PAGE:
3. I'd get the action up a bit and try thicker strings. D'adarrios sound really dead, but spriocore solos tuned regular may be a good next step. You will get more of a jazz sound and not loose any responsiveness to the bow.
  4. +1
  5. You might try moving your right hand up the board a little. That might mellow the attack a little...
  6. Fat bob

    Fat bob Supporting Member

    Jan 14, 2013
    It is only when amplified?? Which pickup? Any preamp? I know when I briefly tried a k&k pickup w/out preamp I got only loud thud...
  7. contrabart


    Mar 19, 2010
    What makes you think he's talking about an amplified sound?
  8. contrabart


    Mar 19, 2010
    -1. I have Helicore Hybrids, medium tension on my bass and they don't sound dead at all. Enough sustain, nice growl and enough power.
    I'd say experiment with string height, which is easy when you have an adjustable bridge. If you're not sure about your right hand technique, ask someone that sounds good in your opinion for help.
    If you are talking about too much thud when amplified with a pickup, I used to have the same problem. High action and strong right hand will get you problems. Ever since using a mic I've had no problems.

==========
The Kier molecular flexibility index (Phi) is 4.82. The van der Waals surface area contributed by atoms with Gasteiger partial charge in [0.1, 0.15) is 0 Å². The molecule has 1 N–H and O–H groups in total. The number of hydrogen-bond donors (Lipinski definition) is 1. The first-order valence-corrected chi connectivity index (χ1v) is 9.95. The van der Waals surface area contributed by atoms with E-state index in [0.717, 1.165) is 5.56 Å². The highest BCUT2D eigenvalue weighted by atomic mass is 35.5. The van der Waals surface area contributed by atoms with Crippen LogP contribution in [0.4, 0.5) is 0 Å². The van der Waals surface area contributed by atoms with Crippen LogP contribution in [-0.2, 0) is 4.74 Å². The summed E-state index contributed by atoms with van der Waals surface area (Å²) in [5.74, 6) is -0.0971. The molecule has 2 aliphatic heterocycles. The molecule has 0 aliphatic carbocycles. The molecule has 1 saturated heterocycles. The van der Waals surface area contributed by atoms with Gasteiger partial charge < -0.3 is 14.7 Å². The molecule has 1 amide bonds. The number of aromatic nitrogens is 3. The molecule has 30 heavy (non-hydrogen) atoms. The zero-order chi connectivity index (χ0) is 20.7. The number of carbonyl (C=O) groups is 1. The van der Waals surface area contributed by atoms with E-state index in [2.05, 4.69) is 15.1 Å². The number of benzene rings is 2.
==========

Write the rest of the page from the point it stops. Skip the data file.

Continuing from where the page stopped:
9. GrowlerBox


    Feb 10, 2010
    Nude Zealand
    From the first post -- it's both un- and amplified, but worse in the latter case.

    I had those Corellis on for a very short time -- hated them. I wonder if you're having to attack so hard because the volume and tone from the strings is so weak. Switching to Evah weichs, and now Garbos, vastly improved things for me, and especially with the Evahs, I didn't have to work so hard for the tone. The Garbos are a little more work on the left hand, but I love the sound.
  10. contrabart


    Mar 19, 2010
    I stand corrected and apologize.
  11. punkjazzben


    Jun 26, 2008
    Thanks for all your responses! Unfortunately I don't have an adjustable bridge, but if I were to have any string height adjustments done by my luthier, I would ask him to fit an adjustable bridge at the time (he's four hours away and I have got to stop relying on him for small things like changing the action).